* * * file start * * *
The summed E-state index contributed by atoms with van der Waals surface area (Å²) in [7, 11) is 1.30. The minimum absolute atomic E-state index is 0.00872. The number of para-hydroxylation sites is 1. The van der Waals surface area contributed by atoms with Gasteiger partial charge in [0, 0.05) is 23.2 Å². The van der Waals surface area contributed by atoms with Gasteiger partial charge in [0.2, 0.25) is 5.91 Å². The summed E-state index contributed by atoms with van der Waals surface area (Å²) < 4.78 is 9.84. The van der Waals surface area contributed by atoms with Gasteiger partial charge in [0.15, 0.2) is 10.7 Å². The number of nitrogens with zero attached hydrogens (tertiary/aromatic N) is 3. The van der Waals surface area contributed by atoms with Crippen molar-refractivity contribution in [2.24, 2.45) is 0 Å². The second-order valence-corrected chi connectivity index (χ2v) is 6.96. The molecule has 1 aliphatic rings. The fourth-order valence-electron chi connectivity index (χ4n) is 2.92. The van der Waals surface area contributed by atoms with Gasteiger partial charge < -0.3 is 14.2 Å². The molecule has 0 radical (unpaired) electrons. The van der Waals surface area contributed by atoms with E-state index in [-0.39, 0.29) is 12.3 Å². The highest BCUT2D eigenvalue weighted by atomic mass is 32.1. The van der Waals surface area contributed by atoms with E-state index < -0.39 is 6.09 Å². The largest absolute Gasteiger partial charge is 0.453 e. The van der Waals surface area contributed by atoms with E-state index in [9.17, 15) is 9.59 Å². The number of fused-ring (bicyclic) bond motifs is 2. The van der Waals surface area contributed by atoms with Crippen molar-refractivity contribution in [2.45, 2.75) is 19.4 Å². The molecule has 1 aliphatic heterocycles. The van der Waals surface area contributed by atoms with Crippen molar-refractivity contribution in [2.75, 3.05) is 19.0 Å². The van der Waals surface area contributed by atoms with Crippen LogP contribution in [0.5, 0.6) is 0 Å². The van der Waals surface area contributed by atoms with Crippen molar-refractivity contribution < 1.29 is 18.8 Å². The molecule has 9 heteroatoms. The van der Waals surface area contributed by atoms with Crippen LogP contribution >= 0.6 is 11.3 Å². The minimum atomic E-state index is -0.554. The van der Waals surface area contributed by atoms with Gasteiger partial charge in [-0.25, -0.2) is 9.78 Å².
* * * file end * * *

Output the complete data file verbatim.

The summed E-state index contributed by atoms with van der Waals surface area (Å²) in [7, 11) is 1.30. The minimum absolute atomic E-state index is 0.00872. The number of para-hydroxylation sites is 1. The van der Waals surface area contributed by atoms with Gasteiger partial charge in [0, 0.05) is 23.2 Å². The van der Waals surface area contributed by atoms with Gasteiger partial charge in [0.2, 0.25) is 5.91 Å². The summed E-state index contributed by atoms with van der Waals surface area (Å²) < 4.78 is 9.84. The van der Waals surface area contributed by atoms with Gasteiger partial charge in [0.15, 0.2) is 10.7 Å². The number of nitrogens with zero attached hydrogens (tertiary/aromatic N) is 3. The van der Waals surface area contributed by atoms with Crippen molar-refractivity contribution in [2.24, 2.45) is 0 Å². The second-order valence-corrected chi connectivity index (χ2v) is 6.96. The molecule has 1 aliphatic rings. The fourth-order valence-electron chi connectivity index (χ4n) is 2.92. The van der Waals surface area contributed by atoms with Gasteiger partial charge < -0.3 is 14.2 Å². The molecule has 0 radical (unpaired) electrons. The van der Waals surface area contributed by atoms with E-state index in [-0.39, 0.29) is 12.3 Å². The highest BCUT2D eigenvalue weighted by atomic mass is 32.1. The van der Waals surface area contributed by atoms with E-state index < -0.39 is 6.09 Å². The largest absolute Gasteiger partial charge is 0.453 e. The van der Waals surface area contributed by atoms with E-state index in [9.17, 15) is 9.59 Å². The number of fused-ring (bicyclic) bond motifs is 2. The van der Waals surface area contributed by atoms with Crippen molar-refractivity contribution in [2.45, 2.75) is 19.4 Å². The molecule has 1 aliphatic heterocycles. The van der Waals surface area contributed by atoms with Crippen molar-refractivity contribution in [2.75, 3.05) is 19.0 Å². The van der Waals surface area contributed by atoms with Crippen LogP contribution in [0.5, 0.6) is 0 Å². The van der Waals surface area contributed by atoms with Crippen molar-refractivity contribution < 1.29 is 18.8 Å². The molecule has 9 heteroatoms. The van der Waals surface area contributed by atoms with Crippen LogP contribution >= 0.6 is 11.3 Å². The minimum atomic E-state index is -0.554. The van der Waals surface area contributed by atoms with Gasteiger partial charge in [-0.25, -0.2) is 9.78 Å².